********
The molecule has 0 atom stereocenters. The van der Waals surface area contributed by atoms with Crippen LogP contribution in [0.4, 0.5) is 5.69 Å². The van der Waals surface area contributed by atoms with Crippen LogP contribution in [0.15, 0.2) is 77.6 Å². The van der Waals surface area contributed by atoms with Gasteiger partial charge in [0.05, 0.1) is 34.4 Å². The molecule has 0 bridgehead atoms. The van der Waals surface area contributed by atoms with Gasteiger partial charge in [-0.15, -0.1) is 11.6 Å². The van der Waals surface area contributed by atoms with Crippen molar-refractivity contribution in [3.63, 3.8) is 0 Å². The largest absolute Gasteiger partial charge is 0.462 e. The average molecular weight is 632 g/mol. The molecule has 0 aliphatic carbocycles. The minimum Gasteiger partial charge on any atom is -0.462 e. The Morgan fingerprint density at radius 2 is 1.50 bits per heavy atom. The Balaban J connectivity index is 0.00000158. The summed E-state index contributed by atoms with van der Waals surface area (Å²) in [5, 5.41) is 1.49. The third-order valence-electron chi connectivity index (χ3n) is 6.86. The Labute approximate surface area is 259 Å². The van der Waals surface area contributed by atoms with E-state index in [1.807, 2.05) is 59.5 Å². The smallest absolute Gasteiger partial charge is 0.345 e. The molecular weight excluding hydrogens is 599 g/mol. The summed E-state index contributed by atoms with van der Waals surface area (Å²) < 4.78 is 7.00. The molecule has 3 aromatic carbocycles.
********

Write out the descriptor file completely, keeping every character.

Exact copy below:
The molecule has 0 atom stereocenters. The van der Waals surface area contributed by atoms with Crippen LogP contribution in [0.4, 0.5) is 5.69 Å². The van der Waals surface area contributed by atoms with Crippen LogP contribution in [0.15, 0.2) is 77.6 Å². The van der Waals surface area contributed by atoms with Gasteiger partial charge in [0.05, 0.1) is 34.4 Å². The molecule has 0 bridgehead atoms. The van der Waals surface area contributed by atoms with Gasteiger partial charge in [-0.15, -0.1) is 11.6 Å². The van der Waals surface area contributed by atoms with Crippen molar-refractivity contribution in [3.63, 3.8) is 0 Å². The largest absolute Gasteiger partial charge is 0.462 e. The average molecular weight is 632 g/mol. The molecule has 0 aliphatic carbocycles. The minimum Gasteiger partial charge on any atom is -0.462 e. The Morgan fingerprint density at radius 2 is 1.50 bits per heavy atom. The Balaban J connectivity index is 0.00000158. The summed E-state index contributed by atoms with van der Waals surface area (Å²) in [5, 5.41) is 1.49. The third-order valence-electron chi connectivity index (χ3n) is 6.86. The Labute approximate surface area is 259 Å². The van der Waals surface area contributed by atoms with E-state index in [1.807, 2.05) is 59.5 Å². The smallest absolute Gasteiger partial charge is 0.345 e. The molecular weight excluding hydrogens is 599 g/mol. The summed E-state index contributed by atoms with van der Waals surface area (Å²) < 4.78 is 7.00. The molecule has 3 aromatic carbocycles.